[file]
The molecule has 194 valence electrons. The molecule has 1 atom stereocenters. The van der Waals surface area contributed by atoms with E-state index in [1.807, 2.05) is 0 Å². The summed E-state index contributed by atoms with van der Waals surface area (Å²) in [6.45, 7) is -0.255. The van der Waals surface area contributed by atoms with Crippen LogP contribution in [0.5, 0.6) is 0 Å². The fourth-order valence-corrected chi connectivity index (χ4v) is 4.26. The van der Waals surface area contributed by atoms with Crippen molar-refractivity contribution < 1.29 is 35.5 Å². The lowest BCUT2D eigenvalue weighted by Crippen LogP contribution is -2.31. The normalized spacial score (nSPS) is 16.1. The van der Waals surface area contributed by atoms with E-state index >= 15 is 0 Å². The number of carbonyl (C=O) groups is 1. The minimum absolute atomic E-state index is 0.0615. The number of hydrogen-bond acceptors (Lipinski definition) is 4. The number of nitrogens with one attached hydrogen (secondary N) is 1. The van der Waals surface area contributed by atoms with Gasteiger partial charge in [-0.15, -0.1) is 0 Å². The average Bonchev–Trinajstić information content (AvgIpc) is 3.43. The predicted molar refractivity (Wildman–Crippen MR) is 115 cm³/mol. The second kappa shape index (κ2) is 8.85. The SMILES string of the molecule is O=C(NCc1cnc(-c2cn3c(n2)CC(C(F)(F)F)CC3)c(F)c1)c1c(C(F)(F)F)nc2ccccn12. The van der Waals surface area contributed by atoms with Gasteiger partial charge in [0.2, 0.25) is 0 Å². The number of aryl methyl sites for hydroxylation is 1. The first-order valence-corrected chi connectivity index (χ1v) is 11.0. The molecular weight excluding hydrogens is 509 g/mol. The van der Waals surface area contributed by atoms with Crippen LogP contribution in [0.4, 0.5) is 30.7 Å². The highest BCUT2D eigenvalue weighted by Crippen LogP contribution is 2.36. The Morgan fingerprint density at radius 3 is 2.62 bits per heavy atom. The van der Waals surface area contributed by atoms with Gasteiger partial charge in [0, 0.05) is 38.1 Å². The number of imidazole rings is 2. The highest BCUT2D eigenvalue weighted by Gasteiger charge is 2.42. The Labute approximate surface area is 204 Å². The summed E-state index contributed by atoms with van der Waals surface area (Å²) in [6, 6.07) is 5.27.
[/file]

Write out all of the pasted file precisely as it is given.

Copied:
The molecule has 194 valence electrons. The molecule has 1 atom stereocenters. The van der Waals surface area contributed by atoms with E-state index in [1.807, 2.05) is 0 Å². The summed E-state index contributed by atoms with van der Waals surface area (Å²) in [6.45, 7) is -0.255. The van der Waals surface area contributed by atoms with Crippen LogP contribution in [0.5, 0.6) is 0 Å². The fourth-order valence-corrected chi connectivity index (χ4v) is 4.26. The van der Waals surface area contributed by atoms with Crippen molar-refractivity contribution < 1.29 is 35.5 Å². The lowest BCUT2D eigenvalue weighted by Crippen LogP contribution is -2.31. The normalized spacial score (nSPS) is 16.1. The van der Waals surface area contributed by atoms with E-state index >= 15 is 0 Å². The number of carbonyl (C=O) groups is 1. The minimum absolute atomic E-state index is 0.0615. The number of hydrogen-bond acceptors (Lipinski definition) is 4. The number of nitrogens with one attached hydrogen (secondary N) is 1. The van der Waals surface area contributed by atoms with Gasteiger partial charge in [-0.15, -0.1) is 0 Å². The average Bonchev–Trinajstić information content (AvgIpc) is 3.43. The predicted molar refractivity (Wildman–Crippen MR) is 115 cm³/mol. The second kappa shape index (κ2) is 8.85. The SMILES string of the molecule is O=C(NCc1cnc(-c2cn3c(n2)CC(C(F)(F)F)CC3)c(F)c1)c1c(C(F)(F)F)nc2ccccn12. The van der Waals surface area contributed by atoms with Gasteiger partial charge in [0.2, 0.25) is 0 Å². The number of aryl methyl sites for hydroxylation is 1. The first-order valence-corrected chi connectivity index (χ1v) is 11.0. The molecular weight excluding hydrogens is 509 g/mol. The van der Waals surface area contributed by atoms with Crippen LogP contribution in [0.4, 0.5) is 30.7 Å². The highest BCUT2D eigenvalue weighted by Crippen LogP contribution is 2.36. The Morgan fingerprint density at radius 3 is 2.62 bits per heavy atom. The van der Waals surface area contributed by atoms with Gasteiger partial charge in [0, 0.05) is 38.1 Å². The number of imidazole rings is 2. The highest BCUT2D eigenvalue weighted by Gasteiger charge is 2.42. The Labute approximate surface area is 204 Å². The summed E-state index contributed by atoms with van der Waals surface area (Å²) in [6, 6.07) is 5.27.